Understanding the growth and arrest of cracks in composite materials is critical for their effective utilization in fatigue-sensitive and damage susceptible applications such as primary aircraft structures. Local tailoring of the laminate stack to provide crack arrest capacity intermediate to major structural components has been investigated and demonstrated since some of the earliest efforts in composite aerostructural design, but to date no rigorous model of the crack arrest mechanism has been developed to allow effective sizing of these features. To address this shortcoming, the previous work in the field is reviewed, with particular attention to the analysis methodologies proposed for similar arrest features. The damage and arrest processes active in such features are investigated, and various models of these processes are discussed and evaluated. Governing equations are derived based on a proposed mechanistic model of the crack arrest process. The derived governing equations are implemented in a numerical model, and a series of simulations are performed to ascertain the general characteristics of the proposed model and allow qualitative comparison to existing experimental results. The sensitivity of the model and the arrest process to various parameters is investigated, and preliminary conclusions regarding the optimal feature configuration are developed. To address deficiencies in the available material and experimental data, a series of coupon tests are developed and conducted covering a range of arrest zone configurations. Test results are discussed and analyzed, with a particular focus on identification of the proposed failure and arrest mechanisms. Utilizing the experimentally derived material properties, the tests are reproduced with both the developed numerical tool as well as a FEA-based implementation of the arrest model. Correlation between the simulated and experimental results is analyzed, and future avenues of investigation are identified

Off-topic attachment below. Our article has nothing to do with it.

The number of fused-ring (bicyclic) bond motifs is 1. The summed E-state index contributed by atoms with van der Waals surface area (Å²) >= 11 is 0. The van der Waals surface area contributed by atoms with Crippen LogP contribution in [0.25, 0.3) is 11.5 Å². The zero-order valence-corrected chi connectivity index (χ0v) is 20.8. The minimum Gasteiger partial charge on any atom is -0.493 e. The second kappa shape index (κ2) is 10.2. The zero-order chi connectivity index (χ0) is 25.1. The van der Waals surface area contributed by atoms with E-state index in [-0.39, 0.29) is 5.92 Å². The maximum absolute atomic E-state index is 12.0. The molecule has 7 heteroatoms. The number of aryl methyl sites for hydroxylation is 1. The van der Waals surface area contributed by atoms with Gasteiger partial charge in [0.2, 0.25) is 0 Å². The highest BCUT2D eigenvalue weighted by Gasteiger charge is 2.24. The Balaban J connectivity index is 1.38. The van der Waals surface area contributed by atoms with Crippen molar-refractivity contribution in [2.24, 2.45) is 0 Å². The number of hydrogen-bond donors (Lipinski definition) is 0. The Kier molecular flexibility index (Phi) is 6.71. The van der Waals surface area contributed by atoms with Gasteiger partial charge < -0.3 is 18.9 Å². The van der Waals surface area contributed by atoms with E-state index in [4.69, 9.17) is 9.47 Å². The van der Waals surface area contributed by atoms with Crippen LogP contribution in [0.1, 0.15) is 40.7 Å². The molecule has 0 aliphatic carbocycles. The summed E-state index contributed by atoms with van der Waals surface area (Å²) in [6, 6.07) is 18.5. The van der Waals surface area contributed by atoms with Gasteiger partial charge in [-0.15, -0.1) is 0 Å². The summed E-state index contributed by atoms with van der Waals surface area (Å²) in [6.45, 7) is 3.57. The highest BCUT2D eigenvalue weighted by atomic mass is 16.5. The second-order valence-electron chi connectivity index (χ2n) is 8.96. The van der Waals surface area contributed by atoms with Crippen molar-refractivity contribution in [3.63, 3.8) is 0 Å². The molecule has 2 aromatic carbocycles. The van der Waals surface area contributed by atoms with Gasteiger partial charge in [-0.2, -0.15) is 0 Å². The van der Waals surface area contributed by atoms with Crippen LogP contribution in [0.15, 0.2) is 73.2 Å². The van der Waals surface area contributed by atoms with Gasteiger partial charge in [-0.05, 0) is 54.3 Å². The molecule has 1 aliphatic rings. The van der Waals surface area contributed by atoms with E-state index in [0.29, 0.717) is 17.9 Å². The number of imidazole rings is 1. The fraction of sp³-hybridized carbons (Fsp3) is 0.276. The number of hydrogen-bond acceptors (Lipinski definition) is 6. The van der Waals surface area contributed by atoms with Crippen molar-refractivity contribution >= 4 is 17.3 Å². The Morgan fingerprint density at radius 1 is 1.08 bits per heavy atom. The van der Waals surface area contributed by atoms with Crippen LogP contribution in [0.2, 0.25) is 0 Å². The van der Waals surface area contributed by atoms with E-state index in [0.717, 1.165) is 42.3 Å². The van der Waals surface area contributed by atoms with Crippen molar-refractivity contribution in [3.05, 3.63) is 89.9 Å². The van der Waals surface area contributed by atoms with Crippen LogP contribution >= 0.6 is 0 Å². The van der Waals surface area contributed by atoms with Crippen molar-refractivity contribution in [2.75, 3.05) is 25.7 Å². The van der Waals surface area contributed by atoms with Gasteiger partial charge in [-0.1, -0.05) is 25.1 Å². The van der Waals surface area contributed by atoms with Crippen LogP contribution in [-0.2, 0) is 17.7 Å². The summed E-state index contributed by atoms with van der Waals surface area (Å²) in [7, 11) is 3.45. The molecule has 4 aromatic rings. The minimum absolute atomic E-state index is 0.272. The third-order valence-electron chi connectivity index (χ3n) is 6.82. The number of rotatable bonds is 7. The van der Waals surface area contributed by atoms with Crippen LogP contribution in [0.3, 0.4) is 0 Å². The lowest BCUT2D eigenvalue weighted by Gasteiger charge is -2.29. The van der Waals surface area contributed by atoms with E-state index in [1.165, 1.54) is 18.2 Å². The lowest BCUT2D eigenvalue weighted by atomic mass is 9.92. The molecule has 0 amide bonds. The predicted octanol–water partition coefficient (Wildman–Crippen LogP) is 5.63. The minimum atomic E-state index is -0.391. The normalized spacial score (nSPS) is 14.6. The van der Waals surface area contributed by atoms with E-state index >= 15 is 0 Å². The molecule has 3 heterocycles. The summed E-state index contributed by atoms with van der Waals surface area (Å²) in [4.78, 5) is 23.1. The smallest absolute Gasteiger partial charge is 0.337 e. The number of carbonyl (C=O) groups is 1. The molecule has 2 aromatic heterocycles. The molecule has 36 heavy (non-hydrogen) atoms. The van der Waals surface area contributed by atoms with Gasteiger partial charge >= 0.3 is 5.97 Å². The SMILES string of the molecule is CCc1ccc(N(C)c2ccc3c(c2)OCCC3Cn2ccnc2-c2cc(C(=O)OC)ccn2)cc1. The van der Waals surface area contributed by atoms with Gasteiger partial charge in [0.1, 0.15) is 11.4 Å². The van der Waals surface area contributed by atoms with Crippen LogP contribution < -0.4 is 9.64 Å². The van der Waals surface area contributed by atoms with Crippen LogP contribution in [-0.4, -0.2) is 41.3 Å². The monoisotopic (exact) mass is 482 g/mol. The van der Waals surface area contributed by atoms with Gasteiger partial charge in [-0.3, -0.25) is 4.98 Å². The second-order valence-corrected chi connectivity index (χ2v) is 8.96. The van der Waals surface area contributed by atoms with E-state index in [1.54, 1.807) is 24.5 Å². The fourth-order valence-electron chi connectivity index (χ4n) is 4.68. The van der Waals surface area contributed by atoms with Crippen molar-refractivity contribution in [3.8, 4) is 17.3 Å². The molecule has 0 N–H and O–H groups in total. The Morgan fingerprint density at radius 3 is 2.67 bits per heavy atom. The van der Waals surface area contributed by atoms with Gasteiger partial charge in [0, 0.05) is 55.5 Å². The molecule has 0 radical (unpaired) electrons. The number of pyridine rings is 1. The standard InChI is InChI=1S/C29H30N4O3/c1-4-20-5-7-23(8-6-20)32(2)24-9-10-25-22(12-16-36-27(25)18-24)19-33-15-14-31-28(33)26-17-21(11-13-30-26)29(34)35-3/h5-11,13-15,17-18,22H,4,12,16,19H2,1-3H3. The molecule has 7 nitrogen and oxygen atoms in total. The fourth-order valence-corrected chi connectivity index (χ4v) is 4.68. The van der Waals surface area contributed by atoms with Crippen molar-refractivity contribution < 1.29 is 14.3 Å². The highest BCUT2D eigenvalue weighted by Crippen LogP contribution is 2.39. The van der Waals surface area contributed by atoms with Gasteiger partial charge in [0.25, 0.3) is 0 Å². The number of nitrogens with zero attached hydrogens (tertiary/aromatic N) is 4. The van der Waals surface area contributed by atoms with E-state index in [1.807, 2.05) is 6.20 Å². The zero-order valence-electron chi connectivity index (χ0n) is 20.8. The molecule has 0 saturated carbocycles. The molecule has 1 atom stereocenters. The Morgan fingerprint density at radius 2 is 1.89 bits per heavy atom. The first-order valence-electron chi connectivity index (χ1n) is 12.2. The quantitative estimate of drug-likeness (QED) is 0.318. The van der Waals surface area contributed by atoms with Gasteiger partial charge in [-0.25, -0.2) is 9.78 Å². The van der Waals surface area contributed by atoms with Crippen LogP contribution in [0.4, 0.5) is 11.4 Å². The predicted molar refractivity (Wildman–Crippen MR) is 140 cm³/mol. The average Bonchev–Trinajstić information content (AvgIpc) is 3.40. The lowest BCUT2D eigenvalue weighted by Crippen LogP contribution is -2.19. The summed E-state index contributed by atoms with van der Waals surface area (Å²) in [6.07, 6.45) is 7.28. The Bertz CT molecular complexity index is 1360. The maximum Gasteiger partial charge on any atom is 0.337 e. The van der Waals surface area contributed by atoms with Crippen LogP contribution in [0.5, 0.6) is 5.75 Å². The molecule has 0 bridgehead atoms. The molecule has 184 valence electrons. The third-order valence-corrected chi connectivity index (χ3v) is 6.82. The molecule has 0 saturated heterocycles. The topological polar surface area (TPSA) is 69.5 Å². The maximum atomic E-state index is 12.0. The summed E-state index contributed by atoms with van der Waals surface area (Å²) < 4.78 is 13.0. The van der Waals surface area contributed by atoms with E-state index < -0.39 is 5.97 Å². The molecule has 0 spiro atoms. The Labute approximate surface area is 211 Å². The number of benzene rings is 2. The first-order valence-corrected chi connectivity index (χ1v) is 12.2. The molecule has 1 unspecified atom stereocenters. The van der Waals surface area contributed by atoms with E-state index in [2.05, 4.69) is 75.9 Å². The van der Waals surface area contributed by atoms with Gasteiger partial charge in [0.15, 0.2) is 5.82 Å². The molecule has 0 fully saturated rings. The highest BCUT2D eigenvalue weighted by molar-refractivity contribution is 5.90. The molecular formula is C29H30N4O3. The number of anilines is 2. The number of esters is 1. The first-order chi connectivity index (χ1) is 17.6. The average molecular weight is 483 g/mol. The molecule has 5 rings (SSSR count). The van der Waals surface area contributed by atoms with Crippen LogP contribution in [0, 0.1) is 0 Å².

5. Sudden Cardiac Arrest (SCA) Risk Assessment

    Science.gov (United States)

    ... Find a Specialist Share Twitter Facebook SCA Risk Assessment Sudden Cardiac Arrest (SCA) occurs abruptly and without ... of all ages and health conditions. Start Risk Assessment The Sudden Cardiac Arrest (SCA) Risk Assessment Tool ...

  6. 33 CFR 154.822 - Detonation arresters, flame arresters, and flame screens.

    Science.gov (United States)

    2010-07-01

    ... 33 Navigation and Navigable Waters 2 2010-07-01 2010-07-01 false Detonation arresters, flame arresters, and flame screens. 154.822 Section 154.822 Navigation and Navigable Waters COAST GUARD... BULK Vapor Control Systems § 154.822 Detonation arresters, flame arresters, and flame screens. (a)...